PARIS • When Mr Donald Trump shocked the world with an upset victory in the United States presidential election earlier this month, much of Europe was aghast.
But in one critical sense, the result could not have been more European: Across the continent, parties of the centre-left that have dominated politics for decades - and that have given Europe its reputation for generous social welfare systems - now find themselves beaten, divided and directionless.
In Germany and Britain, once- mighty centre-left parties have been badly diminished, locked out of their nations' top jobs. In Spain and Greece, they have been usurped by newer, more radical alternatives. And in France and Italy, they are still governing - but their days in power may be numbered. The rout of the centre-left has even extended deep into Scandinavia, perhaps the world's premier bastion of social democracy.
Overall, the total vote share for the continent's traditional centre- left parties is now at its lowest level since at least World War II. They have been marginalised, with little influence over policy as the right prepares to place its stamp on the Western world in a way that could endure for decades."If the left and the centre-left don't get their act together, then we're looking at a period of very unstable right-wing hegemony," said European studies professor Alex Callinicos at King's College London.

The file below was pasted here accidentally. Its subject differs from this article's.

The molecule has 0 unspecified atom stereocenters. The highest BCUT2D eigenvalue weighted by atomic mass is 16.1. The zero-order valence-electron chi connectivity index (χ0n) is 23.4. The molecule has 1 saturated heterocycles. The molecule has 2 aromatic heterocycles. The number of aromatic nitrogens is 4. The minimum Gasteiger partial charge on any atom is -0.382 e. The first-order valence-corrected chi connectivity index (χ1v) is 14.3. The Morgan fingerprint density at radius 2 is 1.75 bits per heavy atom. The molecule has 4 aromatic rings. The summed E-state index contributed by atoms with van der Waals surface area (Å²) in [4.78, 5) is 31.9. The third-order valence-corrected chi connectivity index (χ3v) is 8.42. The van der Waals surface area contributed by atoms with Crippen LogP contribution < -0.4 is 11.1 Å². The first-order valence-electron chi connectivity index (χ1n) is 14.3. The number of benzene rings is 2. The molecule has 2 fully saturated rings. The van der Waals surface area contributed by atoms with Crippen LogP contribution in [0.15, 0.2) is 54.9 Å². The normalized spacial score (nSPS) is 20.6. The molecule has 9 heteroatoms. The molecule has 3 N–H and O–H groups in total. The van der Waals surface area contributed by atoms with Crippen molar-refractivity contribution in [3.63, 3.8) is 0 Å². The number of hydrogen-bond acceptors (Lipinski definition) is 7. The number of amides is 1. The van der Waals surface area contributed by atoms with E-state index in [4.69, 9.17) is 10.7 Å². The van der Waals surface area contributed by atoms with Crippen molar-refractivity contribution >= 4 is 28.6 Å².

The centre-left's decline is part of an unravelling of Europe's mainstream consensus as electorates fracture and a political kaleidoscope of alternatives emerges.
As recently as a decade ago, the picture was very different. Mr Tony Blair in Britain was at the vanguard of a generation of European centre-left leaders who had emulated Mr Bill Clinton's pragmatic Third Way politics and seemed poised to ride their marriage of social democracy with market liberalisation to an unlimited future of electoral success.
But the Great Recession - and the deeply unequal recovery that followed - fundamentally changed that. "With the economic crisis, and the negative effects of globalisation, the socialists couldn't convince the populations in their respective countries that the future lies in a liberal Europe," said socialism historian Gerard Grunberg at Sciences Po university in Paris.
"This is the end of the European utopia." That "utopia" emerged in the aftermath of 1945, when politicians across war-torn Europe banded together to build a new continent that would never repeat the grave mistakes of the recent past. This was the genesis of the European Union: an economic union that was meant to become committed to the common cause of social justice, largely a leftist ideal.
If the three decades that followed World War II coincided with the longest period of growth in Europe's history, voters today see neither leftist economic policies nor the EU itself as necessarily worth preserving. Britain voted to leave the bloc in June, and separatist movements have spread across the continent to France, the Netherlands and elsewhere.
To historians, the unlikely abandonment of this former European bedrock is partly a function of its own achievements. "It was a failure by success," said Mr Timothy Snyder, a historian of 20th-century Europe at Yale University.
"Once the left becomes not revolutionary but transformative, and once that transformation succeeds, people start taking it for granted. Europeans take for granted that they will have public education, free healthcare and social services. And the left doesn't get votes on this any more."